[Show abstract][Hide abstract] ABSTRACT: Despite implications for theory and treatment, commonality in responding to non-bereavement and bereavement losses are not well explicated.
This study identified the factor structure of the three most common responses to bereavement, prolonged grief, posttraumatic stress, and major depression in a bereaved community sample (n=151, 59% female, 68% white) from the U.S. recruited from Amazon's MTurk using a cross-sectional survey design, then cross-validated the structure in samples where people had lost other potentially self-defining roles; one's employment (n=157, 47% female, 69% white) and one's marriage (n=116, 62% female, 80% white).
Results indicated that symptoms of prolonged grief, posttraumatic stress, and major depression were distinct factors in the bereaved sample, the three-factor solution was a good fit for the job-loss and divorce samples, and levels of grief in each sample appeared to be best predicted by time since loss and centrality of the loss to one's identity.
Limitations include potential sample bias due to convenience sampling, and the cross-sectional design did not allow examination of the stability of factors over time.
These results suggest that grief is not a unique response to loss of loved one but instead may be a common phenomenology across types of loss. This implies that facilitating meaningful engagement in self-defining activities that compensate for the disrupting loss might be efficacious in promoting grief resolution without the need for working through individuals' emotional attachment to a specific individual or processing one's emotional responses to the loss.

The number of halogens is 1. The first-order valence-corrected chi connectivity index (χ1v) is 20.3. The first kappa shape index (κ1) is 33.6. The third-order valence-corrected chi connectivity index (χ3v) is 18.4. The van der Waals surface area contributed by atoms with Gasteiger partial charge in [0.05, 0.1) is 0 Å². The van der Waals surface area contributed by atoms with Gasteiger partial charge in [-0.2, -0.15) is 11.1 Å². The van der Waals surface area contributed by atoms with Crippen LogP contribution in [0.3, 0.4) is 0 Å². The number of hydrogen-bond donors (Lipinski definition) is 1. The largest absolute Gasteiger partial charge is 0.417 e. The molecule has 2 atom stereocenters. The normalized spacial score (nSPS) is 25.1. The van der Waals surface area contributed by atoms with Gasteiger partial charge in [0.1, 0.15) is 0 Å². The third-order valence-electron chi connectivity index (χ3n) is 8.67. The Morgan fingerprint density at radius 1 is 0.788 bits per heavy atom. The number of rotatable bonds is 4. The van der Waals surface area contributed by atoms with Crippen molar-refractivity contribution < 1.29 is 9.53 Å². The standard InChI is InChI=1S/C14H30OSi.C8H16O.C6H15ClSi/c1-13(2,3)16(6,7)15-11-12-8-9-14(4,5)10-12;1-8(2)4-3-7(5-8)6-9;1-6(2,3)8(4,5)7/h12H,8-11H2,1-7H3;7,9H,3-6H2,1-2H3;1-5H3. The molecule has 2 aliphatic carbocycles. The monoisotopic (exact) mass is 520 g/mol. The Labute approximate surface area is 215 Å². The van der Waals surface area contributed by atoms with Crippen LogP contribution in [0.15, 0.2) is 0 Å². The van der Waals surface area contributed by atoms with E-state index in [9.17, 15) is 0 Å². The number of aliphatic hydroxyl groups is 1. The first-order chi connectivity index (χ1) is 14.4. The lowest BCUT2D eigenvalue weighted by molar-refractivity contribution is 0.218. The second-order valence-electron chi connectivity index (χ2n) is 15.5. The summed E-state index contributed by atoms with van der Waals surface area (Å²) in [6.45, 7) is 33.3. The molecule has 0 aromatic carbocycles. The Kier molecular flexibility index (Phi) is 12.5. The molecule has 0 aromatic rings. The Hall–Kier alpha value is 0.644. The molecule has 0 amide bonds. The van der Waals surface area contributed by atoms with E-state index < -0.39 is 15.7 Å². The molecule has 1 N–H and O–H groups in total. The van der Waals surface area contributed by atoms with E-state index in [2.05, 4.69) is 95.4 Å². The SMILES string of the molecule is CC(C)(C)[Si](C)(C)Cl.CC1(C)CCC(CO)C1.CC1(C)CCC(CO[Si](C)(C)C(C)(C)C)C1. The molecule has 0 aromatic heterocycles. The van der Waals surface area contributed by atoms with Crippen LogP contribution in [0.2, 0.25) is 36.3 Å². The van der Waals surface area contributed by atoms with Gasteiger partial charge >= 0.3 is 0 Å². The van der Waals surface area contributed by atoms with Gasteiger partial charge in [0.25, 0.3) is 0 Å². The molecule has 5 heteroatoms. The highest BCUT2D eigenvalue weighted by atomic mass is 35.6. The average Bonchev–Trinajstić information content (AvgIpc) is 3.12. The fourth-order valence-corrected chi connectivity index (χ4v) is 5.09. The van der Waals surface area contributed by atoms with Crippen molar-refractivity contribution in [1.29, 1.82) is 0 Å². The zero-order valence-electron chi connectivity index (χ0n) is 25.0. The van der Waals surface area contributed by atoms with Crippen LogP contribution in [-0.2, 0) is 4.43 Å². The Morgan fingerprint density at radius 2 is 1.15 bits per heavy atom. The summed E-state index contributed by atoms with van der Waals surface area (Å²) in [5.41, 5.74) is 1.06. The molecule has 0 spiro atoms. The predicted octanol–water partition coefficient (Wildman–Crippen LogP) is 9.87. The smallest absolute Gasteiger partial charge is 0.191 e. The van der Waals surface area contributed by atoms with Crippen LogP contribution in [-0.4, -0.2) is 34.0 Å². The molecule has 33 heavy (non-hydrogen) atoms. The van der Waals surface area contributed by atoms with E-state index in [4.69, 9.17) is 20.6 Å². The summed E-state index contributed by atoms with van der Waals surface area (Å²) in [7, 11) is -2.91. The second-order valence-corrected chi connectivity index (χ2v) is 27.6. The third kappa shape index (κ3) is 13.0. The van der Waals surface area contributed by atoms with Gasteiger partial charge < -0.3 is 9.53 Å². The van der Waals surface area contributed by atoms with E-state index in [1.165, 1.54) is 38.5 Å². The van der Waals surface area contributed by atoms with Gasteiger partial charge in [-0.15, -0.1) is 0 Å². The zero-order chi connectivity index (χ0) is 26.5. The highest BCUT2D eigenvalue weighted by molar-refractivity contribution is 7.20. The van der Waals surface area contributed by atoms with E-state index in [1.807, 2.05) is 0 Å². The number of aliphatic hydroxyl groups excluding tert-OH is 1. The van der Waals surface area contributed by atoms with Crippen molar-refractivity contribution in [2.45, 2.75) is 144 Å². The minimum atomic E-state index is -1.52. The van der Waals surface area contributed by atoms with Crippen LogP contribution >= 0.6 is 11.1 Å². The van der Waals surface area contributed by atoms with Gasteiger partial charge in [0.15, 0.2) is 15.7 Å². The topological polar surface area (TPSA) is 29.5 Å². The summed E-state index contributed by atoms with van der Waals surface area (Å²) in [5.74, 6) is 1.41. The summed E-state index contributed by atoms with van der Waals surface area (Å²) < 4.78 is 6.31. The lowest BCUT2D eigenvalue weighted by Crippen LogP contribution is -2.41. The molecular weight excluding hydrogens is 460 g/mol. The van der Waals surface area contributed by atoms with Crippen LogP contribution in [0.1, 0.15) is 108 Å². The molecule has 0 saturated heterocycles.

Journal of Affective Disorders 06/2014; 161:136-43.
[Show abstract][Hide abstract] ABSTRACT: Alexithymia is a term used to describe individuals who seem unable to experience or at least describe emotions. This paper offers a theoretical interpretation of alexithymia from a radical behaviorist perspective. While there have been attempts to explain the etiology of alexithymia, the current analysis is unique in that it provides direct treatment implications. The pragmatic analysis described focuses on the verbal behavior of individuals rather than looking “inside” for explanations. This is supported by a review of experimental research that has failed to find consistencies among alexithymic individuals’ physiological responding. Descriptions of the various discriminative and consequential stimulus conditions involved in the complex learning histories of individuals that could result in an alexithymic presentation are provided. This analysis helps situate the alexithymia construct in a broader behavior analytic understanding of emotions. Finally this paper outlines implications for assessment and treatment, which involve influencing discriminative and consequential interpersonal stimulus conditions to shape verbal behavior about emotions.
Journal of Contextual Behavioral Science. 04/2014;